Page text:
Tuesday, Feb. 17, 2009 | A University of California, San Diego researcher last week unveiled an invention that he hopes will bring the world another step closer to a level of wireless communication that is still more prevalent in fiction than real life.
James Buckwalter, an assistant professor of electrical and computer engineering at UCSD’s Jacobs School of Engineering, has developed a new signal amplifier for the silicon chips imbedded in cell phones and other devices that will allow them to handle 10 to 100 times the bandwidth and signals on much higher frequencies.
The invention means that dramatically higher quality video on demand, video conferencing and other data-intensive wireless applications might be commercially available much sooner than previously thought. So instead of a grainy picture, the screen freezing up and delayed audio, “instantaneous remote visual interactions (teleconferencing) will be movie quality,” Buckwalter said.
“It is a big step,” said Larry Larson, chairman of the Jacobs School’s electrical and computer engineering department. “I would have to say that in the history of this field there have been four or five innovations, and this may be the sixth.”
Buckwalter presented the invention, which he named the “cascaded constructive wave amplifier,” Wednesday at the International Solid-State Circuits Conference in San Francisco, the largest and most prestigious annual event for chipmakers like Qualcomm and Intel. “It took awhile to believe it,” Buckwalter said of his breakthrough. “There is a rush of emotion — that this is something no one has done — and it works.”
The underlying conundrum that spurred Buckwalter’s invention is that all wireless networks — from cell phone networks to the network you log your computer onto at the coffee shop — were designed to handle small bandwidth data that can be transmitted across the electromagnetic spectrum at a low, so-called radio frequency level.
But today’s cell phones, computers and televisions are transmitting video and other data that is overwhelming these low frequencies now being used on the spectrum. So the networks — such as Verizon’s or AT&T’s — will have to move to a higher, or millimeter wave, frequency on the spectrum where data transfer rates are many times faster.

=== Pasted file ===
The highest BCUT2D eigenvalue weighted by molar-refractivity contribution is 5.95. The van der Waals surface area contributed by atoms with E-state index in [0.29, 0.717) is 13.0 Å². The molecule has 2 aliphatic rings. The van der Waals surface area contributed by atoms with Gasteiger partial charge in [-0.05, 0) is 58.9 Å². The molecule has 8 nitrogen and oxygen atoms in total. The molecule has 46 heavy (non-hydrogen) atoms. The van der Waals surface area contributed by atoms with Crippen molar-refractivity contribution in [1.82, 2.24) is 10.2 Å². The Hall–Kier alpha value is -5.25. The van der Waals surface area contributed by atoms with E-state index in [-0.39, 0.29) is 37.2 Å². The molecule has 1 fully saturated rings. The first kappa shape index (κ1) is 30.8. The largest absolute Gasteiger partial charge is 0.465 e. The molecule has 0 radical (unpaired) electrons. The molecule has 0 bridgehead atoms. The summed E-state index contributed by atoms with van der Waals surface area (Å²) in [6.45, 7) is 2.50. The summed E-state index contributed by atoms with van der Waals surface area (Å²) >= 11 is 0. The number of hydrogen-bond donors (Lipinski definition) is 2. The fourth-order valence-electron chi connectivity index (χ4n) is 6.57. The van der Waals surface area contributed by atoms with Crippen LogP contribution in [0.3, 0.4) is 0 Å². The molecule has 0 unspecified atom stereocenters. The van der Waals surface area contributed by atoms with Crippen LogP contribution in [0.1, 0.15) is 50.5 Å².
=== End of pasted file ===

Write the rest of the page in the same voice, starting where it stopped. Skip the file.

“Think (in terms of bandwidth) of radio frequencies being Connecticut, and microwave frequencies being Montana — we need to be in Montana,” Buckwalter said.
The problem is silicon chips in cell phone handsets and laptops have a difficult time generating any power at very high frequencies. So they need to be beefed up with an amplifier — like a guitar needs to be beefed up if it is going to be played in a large arena. But developing a so-called millimeter wave amplifier that is both reliable and cost-effective has, until now, vexed researchers. Many of the existing millimeter wave amplifiers require exotic and expensive semiconductor materials.
Buckwalter’s amplifier can be put on a silicon chip, and amplify the wave as it travels through the chip without limiting bandwidth. The goal, he said, is to manipulate the electromagnetic wave so it behaves like a wave in the ocean, gradually growing larger as it travels across the surface.
The device is still at least five to 10 years away from being a commercial application, Buckwalter said. And like any invention in a fast-changing industry, it could be rendered obsolete before it sees the light of day commercially. “I will have to wait and see if time respects this idea,” Buckwalter said. “It’s about seeing where your idea is after many years.”
Buckwalter said the work he and other researchers are doing to make wireless networks more robust is crucial as remote visual interactions become more prevalent and key to doing business on a global scale.
“In my vision people will be very comfortable collaborating, solving problems not just face-to-face, but using networking tools,” he said. “But unless you can really interact with someone’s facial gestures, it is hard to have a comfortable remote interaction.”
Larson reiterated Buckwalter’s caution about the years between a presentation at a conference and a commercial product, but said that the invention generated “quite a stir” at the San Francisco conference.
He said it was the latest in a string of breakthroughs by the school of engineering. Stojan Radic recently set the world record for sending optical signals down a fiber optic cable. And within the last year and a half, Gabriel Rebeiz developed a radar technology that will allow low-cost radar systems such as collision warning systems in cars.
“We are reaping the benefits of an investment that was made many years ago by the state of California in Calit2 (California in Institute for Telecommunications and Information Technology),” he said.
This article relates to: Science